Our nation is in the midst of a health and economic crisis unlike any in living memory. Medical care providers are feeling immense pressure, especially at the Department of Veterans Affairs.
As the coronavirus pandemic continues, the VA has been tasked with taking on its “fourth mission” – providing services for the civilian population. In the coming weeks, the federal government and health care systems will rely on the VA to share resources, supplies, and facility space.
Recently, a VA hospital in Brooklyn opened bed space to non-VA patients to help New York hospitals respond to COVID-19.
What does this mean for veterans seeking care?
If new policy proposals from the VA are implemented, veterans could lose much of their access to care in their own communities, at a time when they may need it most.
Last week, reports surfaced indicating the VA would pause access to community care under provisions in the VA MISSION Act. Veterans who previously would have qualified for medical care from community providers may now have fewer options.
Limiting access to community care is the last thing the VA should be doing during this health crisis.
CVA’s recommendations to lawmakers for dealing with COVID-19
“The VA should be working to remove barriers between veterans and their health care, not creating new barriers,” CVA Executive Director Nate Anderson said in a statement. “A blanket approach like the VA has proposed does not account for the unique circumstances facing many communities and their respective medical systems.”
Even before news of the VA’s proposal came out, CVA stressed the importance of giving veterans maximum flexibility during the coronavirus outbreak.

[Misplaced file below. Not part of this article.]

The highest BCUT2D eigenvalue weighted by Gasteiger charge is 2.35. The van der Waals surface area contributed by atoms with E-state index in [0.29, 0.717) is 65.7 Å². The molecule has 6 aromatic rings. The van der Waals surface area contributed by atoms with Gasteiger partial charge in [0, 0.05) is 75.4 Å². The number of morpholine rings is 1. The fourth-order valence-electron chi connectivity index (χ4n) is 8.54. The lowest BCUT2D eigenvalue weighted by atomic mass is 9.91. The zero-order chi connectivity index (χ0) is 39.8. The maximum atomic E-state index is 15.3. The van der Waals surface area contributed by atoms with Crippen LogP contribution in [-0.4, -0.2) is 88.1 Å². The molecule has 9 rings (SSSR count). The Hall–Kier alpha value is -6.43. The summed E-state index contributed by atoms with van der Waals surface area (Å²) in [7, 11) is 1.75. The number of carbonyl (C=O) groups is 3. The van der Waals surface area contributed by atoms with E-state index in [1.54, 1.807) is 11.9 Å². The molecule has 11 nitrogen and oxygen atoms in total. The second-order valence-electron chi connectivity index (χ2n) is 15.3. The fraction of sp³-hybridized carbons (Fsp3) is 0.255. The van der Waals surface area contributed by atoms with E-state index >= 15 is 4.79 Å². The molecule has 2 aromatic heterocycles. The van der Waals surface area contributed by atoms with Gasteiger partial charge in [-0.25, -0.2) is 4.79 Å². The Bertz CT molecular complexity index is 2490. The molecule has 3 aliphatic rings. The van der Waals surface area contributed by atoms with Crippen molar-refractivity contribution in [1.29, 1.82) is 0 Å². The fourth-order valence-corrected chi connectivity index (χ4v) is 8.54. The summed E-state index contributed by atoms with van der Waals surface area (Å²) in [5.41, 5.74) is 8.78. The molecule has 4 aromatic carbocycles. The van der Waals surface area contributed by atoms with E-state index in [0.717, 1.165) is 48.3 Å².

Recently, CVA released a list of 11 recommendations to the president, Congress, and the VA as they navigate health care services over the next few weeks. Our recommendations would ensure veterans continue to have access to care while empowering the VA to meet the changing needs of the country.
Here’s a peek at what we recommend:
- Expedited payments to local health care providers, giving them the ability to keep their doors open and support veterans and the VA.
- Regulatory relief for suppliers and vendors, allowing the VA to get the supplies and help it needs to provide care more quickly.
- Maximum flexibility for veterans to access care close to home, ensuring that veterans have options about where they seek care, so services are delivered when and where vets need them.
Tell Washington to protect veterans’ care
The VA is in a unique situation. Never has the department been asked to respond to a veterans and civilian health crisis of this magnitude.
In the coming weeks, we hope the VA will steer clear of limiting access to community care. We believe the VA can best serve its veteran patients and provide resources to the country by allowing more flexibility, not less.